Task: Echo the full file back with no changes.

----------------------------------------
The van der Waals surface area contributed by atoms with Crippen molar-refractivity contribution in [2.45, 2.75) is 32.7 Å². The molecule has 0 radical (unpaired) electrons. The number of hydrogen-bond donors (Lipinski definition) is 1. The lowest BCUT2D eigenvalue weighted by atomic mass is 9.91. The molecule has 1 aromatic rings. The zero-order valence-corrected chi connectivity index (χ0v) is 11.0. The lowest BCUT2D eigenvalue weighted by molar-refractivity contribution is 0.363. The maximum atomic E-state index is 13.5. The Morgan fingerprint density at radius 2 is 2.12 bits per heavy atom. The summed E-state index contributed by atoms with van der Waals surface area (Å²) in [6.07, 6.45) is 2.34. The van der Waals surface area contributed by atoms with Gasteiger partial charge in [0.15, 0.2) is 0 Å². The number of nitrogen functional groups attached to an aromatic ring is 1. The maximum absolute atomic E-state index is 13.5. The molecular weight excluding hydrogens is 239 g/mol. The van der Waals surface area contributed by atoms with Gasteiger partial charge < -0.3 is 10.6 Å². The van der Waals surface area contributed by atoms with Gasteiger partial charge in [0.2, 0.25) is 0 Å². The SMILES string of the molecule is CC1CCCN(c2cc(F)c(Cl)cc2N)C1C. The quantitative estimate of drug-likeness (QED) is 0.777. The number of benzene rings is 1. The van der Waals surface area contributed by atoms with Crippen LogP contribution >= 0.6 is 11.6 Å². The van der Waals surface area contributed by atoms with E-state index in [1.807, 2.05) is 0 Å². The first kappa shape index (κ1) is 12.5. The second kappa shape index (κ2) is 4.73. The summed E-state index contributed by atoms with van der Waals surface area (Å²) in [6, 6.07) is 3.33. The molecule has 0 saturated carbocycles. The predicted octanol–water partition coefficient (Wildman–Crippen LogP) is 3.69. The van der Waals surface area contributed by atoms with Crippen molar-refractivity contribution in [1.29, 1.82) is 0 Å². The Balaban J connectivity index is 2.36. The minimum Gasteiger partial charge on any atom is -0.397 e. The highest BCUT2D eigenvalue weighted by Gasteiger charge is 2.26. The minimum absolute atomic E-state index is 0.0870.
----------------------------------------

The van der Waals surface area contributed by atoms with Crippen molar-refractivity contribution in [2.45, 2.75) is 32.7 Å². The molecule has 0 radical (unpaired) electrons. The number of hydrogen-bond donors (Lipinski definition) is 1. The lowest BCUT2D eigenvalue weighted by atomic mass is 9.91. The molecule has 1 aromatic rings. The zero-order valence-corrected chi connectivity index (χ0v) is 11.0. The lowest BCUT2D eigenvalue weighted by molar-refractivity contribution is 0.363. The maximum atomic E-state index is 13.5. The Morgan fingerprint density at radius 2 is 2.12 bits per heavy atom. The summed E-state index contributed by atoms with van der Waals surface area (Å²) in [6.07, 6.45) is 2.34. The van der Waals surface area contributed by atoms with Gasteiger partial charge in [0.15, 0.2) is 0 Å². The number of nitrogen functional groups attached to an aromatic ring is 1. The maximum absolute atomic E-state index is 13.5. The molecular weight excluding hydrogens is 239 g/mol. The van der Waals surface area contributed by atoms with Gasteiger partial charge < -0.3 is 10.6 Å². The van der Waals surface area contributed by atoms with Gasteiger partial charge in [0.2, 0.25) is 0 Å². The SMILES string of the molecule is CC1CCCN(c2cc(F)c(Cl)cc2N)C1C. The quantitative estimate of drug-likeness (QED) is 0.777. The number of benzene rings is 1. The van der Waals surface area contributed by atoms with Crippen LogP contribution >= 0.6 is 11.6 Å². The van der Waals surface area contributed by atoms with E-state index in [1.807, 2.05) is 0 Å². The first kappa shape index (κ1) is 12.5. The second kappa shape index (κ2) is 4.73. The summed E-state index contributed by atoms with van der Waals surface area (Å²) in [6, 6.07) is 3.33. The molecule has 0 saturated carbocycles. The predicted octanol–water partition coefficient (Wildman–Crippen LogP) is 3.69. The van der Waals surface area contributed by atoms with Crippen molar-refractivity contribution in [1.29, 1.82) is 0 Å². The Balaban J connectivity index is 2.36. The minimum Gasteiger partial charge on any atom is -0.397 e. The highest BCUT2D eigenvalue weighted by Gasteiger charge is 2.26. The minimum absolute atomic E-state index is 0.0870.